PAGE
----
While utility poles stand at attention across Villa Hortensia complete with electrical lines, there is no connection to the electrical grid in the community. The evening church services are lit by candles, a car battery, and a generator…when they have gasoline to fuel it.
I brought with me a solar powered light and I offered it to Pastor José. He seemed very grateful as we installed the three lamps, the power box, and the solar panel on the roof. It was great to see his excitement as we opened the kit and began to install it.
At the end of the service we distributed clothes that we had collected to the various families and Melqui did a teaching for the youth…until a drenching rain began to fall.
After supper we chatted with Domingo’s extended family. I enjoyed how they just spent time together enjoying the conversations and being together.
Domingo started a fire in the family tamascal a clay and stone sauna where one can bathe with water heated by a wood fire inside the small structure. I took my bath in the tamascal and found it refreshing and warmer than our shower back in Chichicastenango.
After chatting into the night, we made our way to our beds and slept to the sound of the running stream and rain on the tin roof.
The next morning we got up and walked with Domingo up to the next village to where a waterfall spills down the side of the mountain and under a small bridge. There was more time for us to share stories, visit the home of Domingo’s brother and parents and then it was lunch time and our ride showed up right on time.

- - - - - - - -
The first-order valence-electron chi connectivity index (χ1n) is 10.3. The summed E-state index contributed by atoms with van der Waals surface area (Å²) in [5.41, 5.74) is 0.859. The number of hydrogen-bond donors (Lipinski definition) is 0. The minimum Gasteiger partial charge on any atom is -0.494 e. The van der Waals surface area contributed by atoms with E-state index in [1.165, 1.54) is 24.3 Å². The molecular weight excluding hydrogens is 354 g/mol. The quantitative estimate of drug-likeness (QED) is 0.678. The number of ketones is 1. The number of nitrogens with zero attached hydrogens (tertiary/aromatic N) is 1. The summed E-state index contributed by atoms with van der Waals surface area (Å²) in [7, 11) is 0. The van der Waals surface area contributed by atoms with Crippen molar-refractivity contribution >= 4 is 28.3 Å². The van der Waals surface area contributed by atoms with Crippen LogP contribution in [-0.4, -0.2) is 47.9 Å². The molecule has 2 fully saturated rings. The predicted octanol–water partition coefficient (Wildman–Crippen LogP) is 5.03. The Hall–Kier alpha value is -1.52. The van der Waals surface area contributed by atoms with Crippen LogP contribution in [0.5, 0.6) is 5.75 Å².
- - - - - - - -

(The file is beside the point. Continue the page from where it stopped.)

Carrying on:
As we headed back down the mountain road I realized that this trip took me out of my comfort zone of being a doer and helped me be more.
While I usually like to have a plan and make it happen, on this trip, I learned to slow down and enjoy the time shared with others. I found that sometimes ministry isn’t about doing something, but being something…a friend, a listening ear, an enjoyable conversationalist and an encourager who lets others know that they are not forgotten. I think that’s really why we went on this trip, to let Domingo and his family and the church friends there know that they are not forgotten.
I checked in with Domingo and he said the solar lamps at the church and in his home are working great. He said that pastor Jose is delighted to not have to try and fill the generator with gas since he has lights for the church now!
Your prayers and financial gifts help us continue reaching out to people like Domingo and his community and other ministries here in the highlands of Guatemala.